Social entrepreneurship as a reintegrative solution for ex-prison residents
ANS Research - The Jane Hatfield Award
Structural barriers can limit the social mobility of Young Black men. Young Black men are also more likely to have experience of the criminal justice system than their white counterparts.
This report explores how young Black men with prison experience engage with social entrepreneurship to create opportunities for themselves and benefit their wider community. The research is reflective: sharing what research participants feel about social entrepreneurship and how it could aid their social reintegration. The authors review the suggestions of participants alongside literature evidence to make recommendations for action.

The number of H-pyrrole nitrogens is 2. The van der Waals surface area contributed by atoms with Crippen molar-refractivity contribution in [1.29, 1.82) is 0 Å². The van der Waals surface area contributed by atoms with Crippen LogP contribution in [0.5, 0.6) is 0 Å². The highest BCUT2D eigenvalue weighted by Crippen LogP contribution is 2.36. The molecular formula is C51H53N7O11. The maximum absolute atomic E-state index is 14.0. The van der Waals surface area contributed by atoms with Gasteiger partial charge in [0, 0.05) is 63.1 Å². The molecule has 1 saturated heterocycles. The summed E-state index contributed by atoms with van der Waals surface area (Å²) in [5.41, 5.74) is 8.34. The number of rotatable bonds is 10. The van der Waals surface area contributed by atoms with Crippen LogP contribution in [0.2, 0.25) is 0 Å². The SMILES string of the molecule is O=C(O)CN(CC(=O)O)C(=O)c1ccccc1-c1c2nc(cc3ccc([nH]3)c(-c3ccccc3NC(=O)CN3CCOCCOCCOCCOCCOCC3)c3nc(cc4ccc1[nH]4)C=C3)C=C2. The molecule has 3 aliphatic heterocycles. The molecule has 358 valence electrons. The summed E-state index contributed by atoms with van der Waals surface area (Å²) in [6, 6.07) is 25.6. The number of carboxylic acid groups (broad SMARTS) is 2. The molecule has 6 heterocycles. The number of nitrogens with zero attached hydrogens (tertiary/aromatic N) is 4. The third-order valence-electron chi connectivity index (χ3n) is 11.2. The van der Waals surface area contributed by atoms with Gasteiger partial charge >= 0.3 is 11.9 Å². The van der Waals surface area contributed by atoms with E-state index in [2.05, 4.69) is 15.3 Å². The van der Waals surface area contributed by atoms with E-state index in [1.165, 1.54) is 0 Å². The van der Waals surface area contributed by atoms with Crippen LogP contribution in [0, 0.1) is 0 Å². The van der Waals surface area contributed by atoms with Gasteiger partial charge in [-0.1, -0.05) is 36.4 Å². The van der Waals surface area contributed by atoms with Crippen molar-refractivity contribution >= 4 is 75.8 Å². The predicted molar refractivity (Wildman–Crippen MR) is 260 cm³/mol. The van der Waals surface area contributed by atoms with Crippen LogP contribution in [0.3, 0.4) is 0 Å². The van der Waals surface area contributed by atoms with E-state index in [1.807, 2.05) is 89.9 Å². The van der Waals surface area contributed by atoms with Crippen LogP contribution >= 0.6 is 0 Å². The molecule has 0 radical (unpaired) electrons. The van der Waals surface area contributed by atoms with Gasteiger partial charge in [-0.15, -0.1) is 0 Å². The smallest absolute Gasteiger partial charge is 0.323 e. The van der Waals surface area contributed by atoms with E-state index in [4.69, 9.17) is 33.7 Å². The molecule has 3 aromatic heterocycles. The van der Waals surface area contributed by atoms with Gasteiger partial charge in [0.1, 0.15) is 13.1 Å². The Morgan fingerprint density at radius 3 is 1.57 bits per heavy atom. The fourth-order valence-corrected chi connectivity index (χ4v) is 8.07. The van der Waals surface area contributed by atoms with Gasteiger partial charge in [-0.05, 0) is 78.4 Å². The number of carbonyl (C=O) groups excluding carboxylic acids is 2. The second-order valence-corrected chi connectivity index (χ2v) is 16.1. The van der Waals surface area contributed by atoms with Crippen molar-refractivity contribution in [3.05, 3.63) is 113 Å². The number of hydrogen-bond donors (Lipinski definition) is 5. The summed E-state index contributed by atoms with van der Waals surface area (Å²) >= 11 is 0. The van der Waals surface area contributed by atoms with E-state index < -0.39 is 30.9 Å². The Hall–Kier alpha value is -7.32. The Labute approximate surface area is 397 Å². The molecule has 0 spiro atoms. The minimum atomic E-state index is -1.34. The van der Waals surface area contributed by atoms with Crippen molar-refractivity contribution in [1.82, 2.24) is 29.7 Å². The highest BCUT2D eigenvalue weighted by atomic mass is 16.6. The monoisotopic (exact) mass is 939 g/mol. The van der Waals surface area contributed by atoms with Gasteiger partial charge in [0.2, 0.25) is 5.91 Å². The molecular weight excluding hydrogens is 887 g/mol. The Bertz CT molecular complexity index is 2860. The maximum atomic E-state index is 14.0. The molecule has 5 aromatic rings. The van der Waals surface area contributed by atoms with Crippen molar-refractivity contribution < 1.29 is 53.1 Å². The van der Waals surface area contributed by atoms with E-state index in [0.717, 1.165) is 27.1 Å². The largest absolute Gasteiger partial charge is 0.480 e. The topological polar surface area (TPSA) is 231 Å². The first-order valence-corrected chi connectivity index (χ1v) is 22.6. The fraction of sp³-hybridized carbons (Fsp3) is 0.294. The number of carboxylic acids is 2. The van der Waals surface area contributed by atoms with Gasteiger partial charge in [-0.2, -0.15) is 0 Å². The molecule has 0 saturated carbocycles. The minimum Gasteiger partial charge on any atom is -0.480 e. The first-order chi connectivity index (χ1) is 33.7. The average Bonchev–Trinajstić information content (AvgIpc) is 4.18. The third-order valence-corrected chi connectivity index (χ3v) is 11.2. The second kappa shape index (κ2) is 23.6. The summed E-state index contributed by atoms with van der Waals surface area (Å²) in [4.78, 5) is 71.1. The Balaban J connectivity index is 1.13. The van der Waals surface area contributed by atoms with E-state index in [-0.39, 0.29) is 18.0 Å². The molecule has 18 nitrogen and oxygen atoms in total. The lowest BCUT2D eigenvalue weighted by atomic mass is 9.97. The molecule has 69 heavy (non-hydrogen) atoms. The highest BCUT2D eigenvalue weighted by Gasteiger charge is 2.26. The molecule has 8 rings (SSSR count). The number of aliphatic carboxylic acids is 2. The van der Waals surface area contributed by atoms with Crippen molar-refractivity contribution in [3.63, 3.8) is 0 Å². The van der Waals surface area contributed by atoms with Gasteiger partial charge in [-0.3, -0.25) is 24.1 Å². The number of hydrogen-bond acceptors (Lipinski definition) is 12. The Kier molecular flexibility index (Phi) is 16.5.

About the authors:
Ammaarah Felix is an educator, researcher and consultant on all things gender, race and reproductive justice related. She specialises in youth work and education. Ammaarah has spent most of her career supporting the Black, South Asian and Muslim communities she belongs to.
Naomi Robinson is a researcher and consultant, with experience conducting user research in the technology industry as well as social/community research. Naomi contributes to work within youth employment as a Youth Advisory Board member at Youth Futures Foundation.
Sharon Tamale is a Researcher and Youth Justice Officer with a background as an educator, most recently supporting Law and Criminal Justice students. Sharon has a Masters in Education focusing on how prison education aids the rehabilitation and reintegration of young Black boys leaving prison. Sharon is keen to continue her career in supporting those who have been released from prison and are now ready to live a law-abiding life.
Ammaarah Felix, Naomi Robinson and Sharon Tamale are recipients of The Jane Hatfield Award: a grant to support the next generation of researchers and activists. This Award is from IVAR and The Ubele Initiative CIC.